There are two big talks parents need to have with their teens. One is about the birds and the bees and other? It’s about driving. Why is that? Because teens are the highest risk drivers on the road. They are responsible for more accidents than any other age group of drivers and that means that they put their lives at risk as well as the lives of others.
Tangible proof of the risk factor can be found when you go to get NY car insurance quotes and find that having a teen on your policy makes a big difference to your premium cost. Since insurance companies operate on risk, it should come as no surprise.
So here’s what a talk with a teen driver should sound like:
It’s important to acknowledge how invincible teens feel and then important to come out with some of the facts about teen driving. You can’t preach but you really must be direct because the facts speak volumes
- Car crashes are the top cause of death among teens in the US, with a fatality rate for teen drivers four times that of drivers ages 25 to 69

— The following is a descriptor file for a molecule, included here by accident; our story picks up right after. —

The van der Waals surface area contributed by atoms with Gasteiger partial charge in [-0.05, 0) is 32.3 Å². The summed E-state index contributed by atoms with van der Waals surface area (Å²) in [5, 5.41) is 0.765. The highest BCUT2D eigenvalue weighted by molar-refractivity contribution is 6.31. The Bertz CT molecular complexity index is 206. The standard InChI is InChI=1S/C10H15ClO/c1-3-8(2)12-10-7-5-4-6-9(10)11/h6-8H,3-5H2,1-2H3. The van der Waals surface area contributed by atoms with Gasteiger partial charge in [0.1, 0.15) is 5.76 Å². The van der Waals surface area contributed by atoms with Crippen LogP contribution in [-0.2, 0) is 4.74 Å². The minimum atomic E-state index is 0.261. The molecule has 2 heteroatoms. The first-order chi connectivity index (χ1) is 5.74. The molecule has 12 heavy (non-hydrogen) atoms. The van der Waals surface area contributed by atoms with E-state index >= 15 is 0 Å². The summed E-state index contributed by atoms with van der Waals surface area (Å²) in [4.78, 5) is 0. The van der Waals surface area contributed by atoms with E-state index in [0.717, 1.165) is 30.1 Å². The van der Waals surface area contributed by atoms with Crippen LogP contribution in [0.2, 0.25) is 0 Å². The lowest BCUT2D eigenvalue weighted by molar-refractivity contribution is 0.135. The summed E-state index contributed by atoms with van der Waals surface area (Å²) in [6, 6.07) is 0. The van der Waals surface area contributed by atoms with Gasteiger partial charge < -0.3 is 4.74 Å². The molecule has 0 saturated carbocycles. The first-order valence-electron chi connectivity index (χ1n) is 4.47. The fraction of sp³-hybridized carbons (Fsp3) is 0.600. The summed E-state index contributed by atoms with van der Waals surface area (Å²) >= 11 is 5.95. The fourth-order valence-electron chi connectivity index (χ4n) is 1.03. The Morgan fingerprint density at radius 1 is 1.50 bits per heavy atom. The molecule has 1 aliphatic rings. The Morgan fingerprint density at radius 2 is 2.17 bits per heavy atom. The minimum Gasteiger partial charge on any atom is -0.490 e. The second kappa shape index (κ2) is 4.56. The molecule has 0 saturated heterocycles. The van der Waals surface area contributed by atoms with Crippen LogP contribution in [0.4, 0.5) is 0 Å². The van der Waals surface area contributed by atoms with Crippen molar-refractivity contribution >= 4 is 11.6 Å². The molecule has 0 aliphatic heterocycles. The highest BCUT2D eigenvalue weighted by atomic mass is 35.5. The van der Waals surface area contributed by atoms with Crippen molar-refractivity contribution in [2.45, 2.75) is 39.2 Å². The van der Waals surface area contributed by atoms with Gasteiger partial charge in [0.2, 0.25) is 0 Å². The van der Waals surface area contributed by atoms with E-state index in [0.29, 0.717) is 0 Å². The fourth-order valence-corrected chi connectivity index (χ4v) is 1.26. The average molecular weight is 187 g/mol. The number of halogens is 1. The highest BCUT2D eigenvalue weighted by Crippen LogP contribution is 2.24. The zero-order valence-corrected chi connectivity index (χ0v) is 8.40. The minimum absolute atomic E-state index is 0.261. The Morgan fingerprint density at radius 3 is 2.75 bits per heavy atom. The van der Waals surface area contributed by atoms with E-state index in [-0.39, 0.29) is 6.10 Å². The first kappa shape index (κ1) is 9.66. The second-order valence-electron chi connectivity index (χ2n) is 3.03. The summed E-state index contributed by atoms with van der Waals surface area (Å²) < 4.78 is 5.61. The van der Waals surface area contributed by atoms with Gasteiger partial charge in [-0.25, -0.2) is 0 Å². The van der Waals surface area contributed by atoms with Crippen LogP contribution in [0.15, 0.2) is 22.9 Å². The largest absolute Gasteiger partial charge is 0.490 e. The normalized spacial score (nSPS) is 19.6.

- The fatality rate in crashes is highest for 16 and 17 year olds in the first six months of getting a license and remains high until they are 25 years of age.
- A top cause of teen crashes is cell phone distraction.
- About two-thirds of teens who die in crashes do so when another teen is at the wheel.
It’s also important to address the subject of texting. Texting at the wheel is now the leading cause of death among teens. Over 3,000 die each year from accidents caused by texting. But it’s hard to break this kind of behavior—every teen texts continuously, posts to social media and talks on the phone. All of these distractions can cause careless errors that result in an accident with dire results. It is really important for your teen to understand the serious consequences of this and also—secondarily– to understand what accidents due to negligence might mean to your premium cost.
This might be the most important talk you have with your teen. It might save their life or someone else’s. Make sure you have the talk before you ever give your teen driver the keys to a car for the first time, and have it again the first time they drive solo.